The Hilux is an important product for the local bakkie market and as such, the updated engines announced earlier this year, are a very big deal.
When Toyota confirmed that its 2.8-litre turbodiesel engine would eventually get closer to rivalling the Ford’s Ranger bi-turbo 2-litre in performance, Hilux fans were thrilled. With a peak power output of 150KW and 500Nm of torque, the revised Hilux 2.8-litre engine is everything followers of the most popular Japanese bakkie model desired.
How did Toyota achieve those engine output gains? Was it only a question some clever engine control unit recalibration?
New details about the 2.8-litre engine upgrade indicate that engineers at Toyota have taken quite a dedicated approach to boosting performance, by virtue of some rather meticulous mechanical engineering.
Instead of merely relying on clever software coding, Toyota’s engineers realised that the severe loads Hilux owners operate their bakkie under, would require improved hardware.
The improvement in power is credited to a larger variable nozzle turbocharger, capable of rushing more air into the system. This new turbocharger is also part of a redesigned exhaust manifold, which feeds it a more efficient pathway of gas to power the impeller.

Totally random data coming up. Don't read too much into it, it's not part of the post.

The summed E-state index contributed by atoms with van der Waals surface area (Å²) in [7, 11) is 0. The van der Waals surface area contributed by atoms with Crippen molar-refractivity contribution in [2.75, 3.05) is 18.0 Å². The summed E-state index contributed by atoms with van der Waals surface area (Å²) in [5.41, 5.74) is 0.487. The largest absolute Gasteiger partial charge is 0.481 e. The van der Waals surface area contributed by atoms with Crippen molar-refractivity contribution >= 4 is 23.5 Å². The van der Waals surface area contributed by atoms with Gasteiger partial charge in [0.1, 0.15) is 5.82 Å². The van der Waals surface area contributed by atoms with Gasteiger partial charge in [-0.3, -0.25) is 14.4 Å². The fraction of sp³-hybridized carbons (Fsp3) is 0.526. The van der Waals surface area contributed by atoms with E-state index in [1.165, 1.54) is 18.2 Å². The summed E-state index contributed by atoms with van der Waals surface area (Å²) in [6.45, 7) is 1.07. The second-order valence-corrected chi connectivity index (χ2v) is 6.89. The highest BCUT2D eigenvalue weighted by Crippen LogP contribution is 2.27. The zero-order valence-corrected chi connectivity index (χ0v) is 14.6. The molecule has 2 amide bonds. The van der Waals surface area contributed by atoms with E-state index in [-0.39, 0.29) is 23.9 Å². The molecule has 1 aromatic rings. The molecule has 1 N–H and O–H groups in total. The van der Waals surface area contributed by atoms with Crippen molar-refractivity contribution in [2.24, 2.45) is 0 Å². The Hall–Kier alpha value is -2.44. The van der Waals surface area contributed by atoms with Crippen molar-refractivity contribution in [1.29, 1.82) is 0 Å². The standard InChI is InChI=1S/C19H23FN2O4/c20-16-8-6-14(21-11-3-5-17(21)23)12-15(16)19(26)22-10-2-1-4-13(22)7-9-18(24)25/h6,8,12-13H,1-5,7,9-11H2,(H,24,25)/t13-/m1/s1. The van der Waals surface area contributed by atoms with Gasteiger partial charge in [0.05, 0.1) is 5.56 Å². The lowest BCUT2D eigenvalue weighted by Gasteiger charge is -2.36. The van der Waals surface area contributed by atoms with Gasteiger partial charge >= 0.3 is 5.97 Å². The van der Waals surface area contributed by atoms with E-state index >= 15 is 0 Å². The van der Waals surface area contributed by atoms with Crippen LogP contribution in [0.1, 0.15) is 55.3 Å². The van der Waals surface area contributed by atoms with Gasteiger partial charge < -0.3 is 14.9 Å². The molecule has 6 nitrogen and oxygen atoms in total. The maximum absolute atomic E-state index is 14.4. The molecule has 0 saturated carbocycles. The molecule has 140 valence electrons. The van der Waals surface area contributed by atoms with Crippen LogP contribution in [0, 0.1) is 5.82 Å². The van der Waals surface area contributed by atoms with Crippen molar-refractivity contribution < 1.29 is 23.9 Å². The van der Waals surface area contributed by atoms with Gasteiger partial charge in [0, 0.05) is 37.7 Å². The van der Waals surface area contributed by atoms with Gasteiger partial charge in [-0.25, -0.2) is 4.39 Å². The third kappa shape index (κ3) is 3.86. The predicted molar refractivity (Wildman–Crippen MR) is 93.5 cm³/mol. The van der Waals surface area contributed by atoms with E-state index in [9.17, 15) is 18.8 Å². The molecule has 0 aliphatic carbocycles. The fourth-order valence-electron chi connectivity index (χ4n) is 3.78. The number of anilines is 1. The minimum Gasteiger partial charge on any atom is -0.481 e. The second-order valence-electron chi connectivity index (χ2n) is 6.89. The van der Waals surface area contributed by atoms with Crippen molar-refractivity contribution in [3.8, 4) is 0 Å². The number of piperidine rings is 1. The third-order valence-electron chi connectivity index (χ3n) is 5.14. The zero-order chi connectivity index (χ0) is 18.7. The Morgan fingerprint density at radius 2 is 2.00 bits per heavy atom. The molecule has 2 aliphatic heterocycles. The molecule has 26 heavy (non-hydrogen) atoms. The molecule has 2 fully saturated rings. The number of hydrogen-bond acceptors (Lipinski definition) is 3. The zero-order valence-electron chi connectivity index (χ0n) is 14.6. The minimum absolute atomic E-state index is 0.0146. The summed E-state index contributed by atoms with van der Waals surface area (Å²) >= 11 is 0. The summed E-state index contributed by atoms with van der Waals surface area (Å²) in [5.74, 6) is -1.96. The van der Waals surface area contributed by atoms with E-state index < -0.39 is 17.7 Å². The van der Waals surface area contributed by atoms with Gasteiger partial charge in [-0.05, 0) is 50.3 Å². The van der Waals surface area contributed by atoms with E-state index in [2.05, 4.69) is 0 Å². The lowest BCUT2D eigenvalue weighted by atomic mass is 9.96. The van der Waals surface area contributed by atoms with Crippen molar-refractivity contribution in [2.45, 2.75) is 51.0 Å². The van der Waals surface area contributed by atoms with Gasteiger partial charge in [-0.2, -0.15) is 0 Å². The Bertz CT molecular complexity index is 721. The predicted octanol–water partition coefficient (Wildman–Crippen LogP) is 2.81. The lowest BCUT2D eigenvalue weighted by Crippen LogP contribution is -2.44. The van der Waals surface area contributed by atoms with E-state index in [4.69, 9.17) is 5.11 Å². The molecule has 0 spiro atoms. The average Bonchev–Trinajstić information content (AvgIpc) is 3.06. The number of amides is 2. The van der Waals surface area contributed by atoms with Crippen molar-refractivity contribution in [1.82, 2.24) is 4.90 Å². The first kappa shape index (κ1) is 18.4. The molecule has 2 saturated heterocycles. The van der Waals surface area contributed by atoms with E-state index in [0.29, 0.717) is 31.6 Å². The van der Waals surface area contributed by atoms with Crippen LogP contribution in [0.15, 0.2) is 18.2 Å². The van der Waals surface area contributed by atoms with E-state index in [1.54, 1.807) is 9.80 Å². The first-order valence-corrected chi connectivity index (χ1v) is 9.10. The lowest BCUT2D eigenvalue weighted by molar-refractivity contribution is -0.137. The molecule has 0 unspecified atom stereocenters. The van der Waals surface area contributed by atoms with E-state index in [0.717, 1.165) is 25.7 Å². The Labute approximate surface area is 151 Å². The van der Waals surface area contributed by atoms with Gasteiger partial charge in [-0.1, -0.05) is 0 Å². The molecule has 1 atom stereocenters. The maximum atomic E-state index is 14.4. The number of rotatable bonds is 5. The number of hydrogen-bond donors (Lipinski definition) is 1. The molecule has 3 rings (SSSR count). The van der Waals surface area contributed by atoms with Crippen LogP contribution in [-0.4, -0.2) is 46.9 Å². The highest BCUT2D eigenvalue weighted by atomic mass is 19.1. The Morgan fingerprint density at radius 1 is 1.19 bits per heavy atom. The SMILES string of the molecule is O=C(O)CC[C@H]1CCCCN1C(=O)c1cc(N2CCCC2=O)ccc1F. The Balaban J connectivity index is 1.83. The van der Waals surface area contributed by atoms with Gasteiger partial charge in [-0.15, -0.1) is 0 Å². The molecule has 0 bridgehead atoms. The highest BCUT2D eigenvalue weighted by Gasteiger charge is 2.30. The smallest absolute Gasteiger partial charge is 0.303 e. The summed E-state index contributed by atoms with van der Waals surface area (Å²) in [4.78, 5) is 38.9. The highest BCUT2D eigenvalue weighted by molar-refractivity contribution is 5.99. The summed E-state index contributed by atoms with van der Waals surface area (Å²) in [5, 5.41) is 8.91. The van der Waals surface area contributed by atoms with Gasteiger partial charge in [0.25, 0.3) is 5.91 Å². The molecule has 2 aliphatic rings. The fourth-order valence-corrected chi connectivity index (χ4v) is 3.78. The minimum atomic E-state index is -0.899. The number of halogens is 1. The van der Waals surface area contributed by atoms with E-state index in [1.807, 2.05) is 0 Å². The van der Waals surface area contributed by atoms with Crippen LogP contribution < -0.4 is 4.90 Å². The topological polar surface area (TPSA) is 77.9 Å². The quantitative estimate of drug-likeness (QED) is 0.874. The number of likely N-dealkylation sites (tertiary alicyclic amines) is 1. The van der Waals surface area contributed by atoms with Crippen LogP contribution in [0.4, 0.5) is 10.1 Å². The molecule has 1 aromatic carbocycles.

More boost and power mean greater pressures and to balance those, the engine block is reshaped to be a stronger overall structure. Toyota has also sourced new pistons and rings, to cope with the increased internal loads of its 150 kW 2.8 GD engine.
In bakkies engine cooling can become an issue when towing heavy loads, or churning through thick sand, in sweltering temperatures. To ensure the new Hilux 2.8 never runs too warm, Toyota’s engineers redesigned the cylinder head for a superior water jacket shape, facilitating better cooling.
Hilux bakkies are popular overlanding and off-road exploration vehicles. Toyota has also worked on improving the diesel particulate filter system (DPF) of its new 2.8-litre turbodiesel engine. This is something that will be of particular interest to South African customers, who regularly venture deep into rural areas and bordering countries, where fuel quality can be poor.